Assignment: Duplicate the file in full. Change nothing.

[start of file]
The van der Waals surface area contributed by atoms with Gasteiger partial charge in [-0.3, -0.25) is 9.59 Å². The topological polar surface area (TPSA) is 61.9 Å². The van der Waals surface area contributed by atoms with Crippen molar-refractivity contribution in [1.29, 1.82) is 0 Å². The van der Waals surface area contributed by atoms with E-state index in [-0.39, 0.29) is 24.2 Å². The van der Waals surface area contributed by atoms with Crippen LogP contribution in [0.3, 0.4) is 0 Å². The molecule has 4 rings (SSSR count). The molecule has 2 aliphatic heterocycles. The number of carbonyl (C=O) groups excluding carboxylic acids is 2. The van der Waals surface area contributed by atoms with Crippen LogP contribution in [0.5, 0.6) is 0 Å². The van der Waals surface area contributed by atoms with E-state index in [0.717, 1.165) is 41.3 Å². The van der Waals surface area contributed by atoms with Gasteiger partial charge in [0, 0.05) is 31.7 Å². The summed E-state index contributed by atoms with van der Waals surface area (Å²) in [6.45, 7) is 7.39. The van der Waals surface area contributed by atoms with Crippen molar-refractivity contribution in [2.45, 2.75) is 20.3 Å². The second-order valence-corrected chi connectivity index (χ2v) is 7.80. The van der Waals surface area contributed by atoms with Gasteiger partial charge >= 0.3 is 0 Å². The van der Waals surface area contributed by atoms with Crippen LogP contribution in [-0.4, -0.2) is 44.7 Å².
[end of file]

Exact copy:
The van der Waals surface area contributed by atoms with Gasteiger partial charge in [-0.3, -0.25) is 9.59 Å². The topological polar surface area (TPSA) is 61.9 Å². The van der Waals surface area contributed by atoms with Crippen molar-refractivity contribution in [1.29, 1.82) is 0 Å². The van der Waals surface area contributed by atoms with E-state index in [-0.39, 0.29) is 24.2 Å². The van der Waals surface area contributed by atoms with Crippen LogP contribution in [0.3, 0.4) is 0 Å². The molecule has 4 rings (SSSR count). The molecule has 2 aliphatic heterocycles. The number of carbonyl (C=O) groups excluding carboxylic acids is 2. The van der Waals surface area contributed by atoms with Crippen LogP contribution in [0.5, 0.6) is 0 Å². The van der Waals surface area contributed by atoms with E-state index in [0.717, 1.165) is 41.3 Å². The van der Waals surface area contributed by atoms with Gasteiger partial charge in [0, 0.05) is 31.7 Å². The summed E-state index contributed by atoms with van der Waals surface area (Å²) in [6.45, 7) is 7.39. The van der Waals surface area contributed by atoms with Crippen molar-refractivity contribution in [2.45, 2.75) is 20.3 Å². The second-order valence-corrected chi connectivity index (χ2v) is 7.80. The van der Waals surface area contributed by atoms with Gasteiger partial charge >= 0.3 is 0 Å². The van der Waals surface area contributed by atoms with Crippen LogP contribution in [-0.4, -0.2) is 44.7 Å².